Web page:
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May 2014

Consider speaking at #ukoug_tech14

The call for papers is still open for UKOUG Tech 14 – a great event to speak at for sure!

UKOUG Tech 14The board explicitly encourages first-time speakers and women to submit an abstract.

Both doesn’t apply for me, but I have submitted abstracts in spite :-)

I can say only the best about the past annual conferences of the UK Oracle User Group. Great speakers, very good conditions and an excellent opportunity to get in touch with other Oracle enthusiasts.

Why did Google succeed? Yahoo shuts altavista down

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Yahoo shut  #2970a6;" href="http://online.wsj.com/article/SB10001424052748703395204576024024258782758.html">Altavista down a couple of years ago. Why did Google succeed when Altavista had index the web before Google ever started?

Dan Rosensweig former COO at Yahoo responding to the question: Why did Google succeed in search over Yahoo?

Enterprise Manager 12c- Management Packs and Licensing Information

#444; font-family: 'Helvetica Neue',Helvetica,Arial,sans-serif; margin: 0 0 1em;">#000000;">I’m often asked what management pack is used by what feature and there is actually a very easy way to find out this information in the EM12c console.

Feature Bypass

Here’s a little tip that might be helpful occasionally when you’re trying to work out why the optimizer transformation you were expecting isn’t appearing

If you’ve ever checked the 10053 trace (and who wants to do that for a complex query) you may have noticed lines like:

SU: SU bypassed: Remote table referenced.

So now you know that SU – Subquery Unnesting – has limitations in distributed queries.

When I first saw a line like this, it crossed my mind that it would be useful to keep a reference list of features that could be reported as bypassed, which I do through a simple unix line:

strings -a oracle | grep -i bypassed > bypassed.txt

If you need a reference for the various short codes for transformations you can find it near the top of the 10053 trace, looking like this:

Date conversions

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#555555;">Dates are a surprising pain for correlating data an at the same time being understandable to the human reader.

#555555;">For a generic form we can take seconds since 1970, on UNIX, with

#555555;">$ date '+%s'
1311372938

#555555;">but then how to we convert it back? There is a neat trick for that, “date -d @”

#555555;">$ date -d @1311372938  +%H:%M:%S
22:15:38

#555555;">so in scripts we can load up the date into seconds, that can be subtracted to get deltas and at the same time converted easily to any date format :

brew install sqlplus

Gee, that didn’t work.

For those of you wondering about the title of this post, I’m referring to the brew package manager for Mac OS — a nice utility for installing Unix-like packages on Mac OS similar to how yum / apt-get can be used on Linux.

I particularly like the way brew uses /usr/local and symlinks for clean installations of software without messing up the standard Mac paths.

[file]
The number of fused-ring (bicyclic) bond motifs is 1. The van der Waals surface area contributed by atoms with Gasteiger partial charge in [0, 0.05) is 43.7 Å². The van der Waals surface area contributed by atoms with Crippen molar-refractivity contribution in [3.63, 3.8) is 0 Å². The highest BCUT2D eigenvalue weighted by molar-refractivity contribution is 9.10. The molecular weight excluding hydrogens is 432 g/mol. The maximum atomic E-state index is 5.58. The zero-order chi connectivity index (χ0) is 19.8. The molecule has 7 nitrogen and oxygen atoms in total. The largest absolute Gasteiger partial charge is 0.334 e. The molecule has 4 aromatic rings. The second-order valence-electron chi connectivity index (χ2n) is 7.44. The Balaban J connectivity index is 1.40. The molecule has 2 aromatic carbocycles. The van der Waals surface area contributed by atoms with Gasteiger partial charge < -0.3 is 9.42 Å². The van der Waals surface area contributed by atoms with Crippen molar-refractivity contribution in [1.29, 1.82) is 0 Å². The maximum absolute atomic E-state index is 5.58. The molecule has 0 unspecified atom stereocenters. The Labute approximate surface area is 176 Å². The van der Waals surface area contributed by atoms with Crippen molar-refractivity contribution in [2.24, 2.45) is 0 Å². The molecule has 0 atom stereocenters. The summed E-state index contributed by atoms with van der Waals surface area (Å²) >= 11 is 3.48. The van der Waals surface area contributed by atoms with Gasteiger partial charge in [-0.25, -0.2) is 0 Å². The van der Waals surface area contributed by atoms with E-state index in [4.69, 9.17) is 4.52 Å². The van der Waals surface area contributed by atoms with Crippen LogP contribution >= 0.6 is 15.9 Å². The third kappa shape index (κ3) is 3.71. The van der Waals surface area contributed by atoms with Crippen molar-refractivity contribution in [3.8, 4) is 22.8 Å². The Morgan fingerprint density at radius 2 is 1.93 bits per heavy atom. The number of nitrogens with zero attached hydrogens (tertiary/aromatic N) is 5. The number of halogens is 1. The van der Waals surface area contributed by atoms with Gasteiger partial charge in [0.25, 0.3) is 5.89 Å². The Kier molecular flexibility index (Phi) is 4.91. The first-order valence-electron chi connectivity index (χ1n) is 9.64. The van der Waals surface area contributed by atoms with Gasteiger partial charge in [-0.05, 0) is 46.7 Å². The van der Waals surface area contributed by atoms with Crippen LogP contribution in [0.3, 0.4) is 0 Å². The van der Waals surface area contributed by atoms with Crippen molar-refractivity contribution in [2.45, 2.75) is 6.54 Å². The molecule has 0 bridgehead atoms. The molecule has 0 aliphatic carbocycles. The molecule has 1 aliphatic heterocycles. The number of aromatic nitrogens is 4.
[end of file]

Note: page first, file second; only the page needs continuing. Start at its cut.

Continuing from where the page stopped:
Unfortunately, there isn’t a brew “formula” for installing sqlplus and the instant client libraries (and probably never will be due to licensing restrictions), but we can come close using ideas from Oracle ACE Ronald Rood and his blog post Oracle Client 11gR2 (11.2.0.3) for Apple Mac OS X (Intel).

Go there now and read up through “unzipping the files” — after that, return here and we’ll see how to simulate a brew installation.

Oracle ACE Director Self-Evaluation

I’ve just filled in my Oracle ACE Director Self-Evaluation…

The way the tour dates worked this year, I got the LAOTN 2013, Nordic 2013 and Yathra 2014 tours in a single assessment year, plus all the one-off events. It looks crazy-busy… :)

Most of my events this year have been packed into the first half of the year, so I think next years assessment will look a little sparse by comparison…

Cheers

Tim…

 

I/O wait histograms in Oracle

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#555555;">DBA_HIST_EVENT_HISTOGRAM has a history of I/O latency histograms. DBA_HIST_EVENT_HISTOGRAM is only on 11g, so for 10g, it requires collecting the histogram deltas manually off of V$EVENT_HISTOGRAM, something like

#555555;">   
set pagesize 150
col event format a25
col tm format a14
select event,
       to_char(sysdate,'J')||to_char(round(sysdate-trunc(sysdate),5)) tm,
       wait_time_milli,
       wait_count
from v$event_histogram
where event in ('log file parallel write' ,
                'db file scattered read' ,
                'db file sequential read' )
order by event;

#555555;">and collecting this information every N seconds and taking the deltas.

UKOUG Next Gen

I’ll be at the UKOUG Next Gen event at Birmingham City University on the 15th May.

My session is on “The Importance of Community”. I guess my blog readership is not exactly target audience for an event like this, but if you know any students or recent graduates who are looking to start a career in IT, or you are an employer looking for fresh new talent, you should come along to the event.

Cheers

Tim…

 

 

Mysterious new Oracle compression type

As part of our research for our joint presentation at OGH.nl and E4 my colleague Frits Hoogland made an interesting discovery. He verified the compression format for updated rows previously compressed using Hybrid Columnar Compression (HCC). In that particular example we researched HCC data on Exadata storage. As you may know, reading HCC data in its compressed form is limited to Exadata, Pillar Axiom, and the ZFS Storage Appliance (ZFSSA).

Background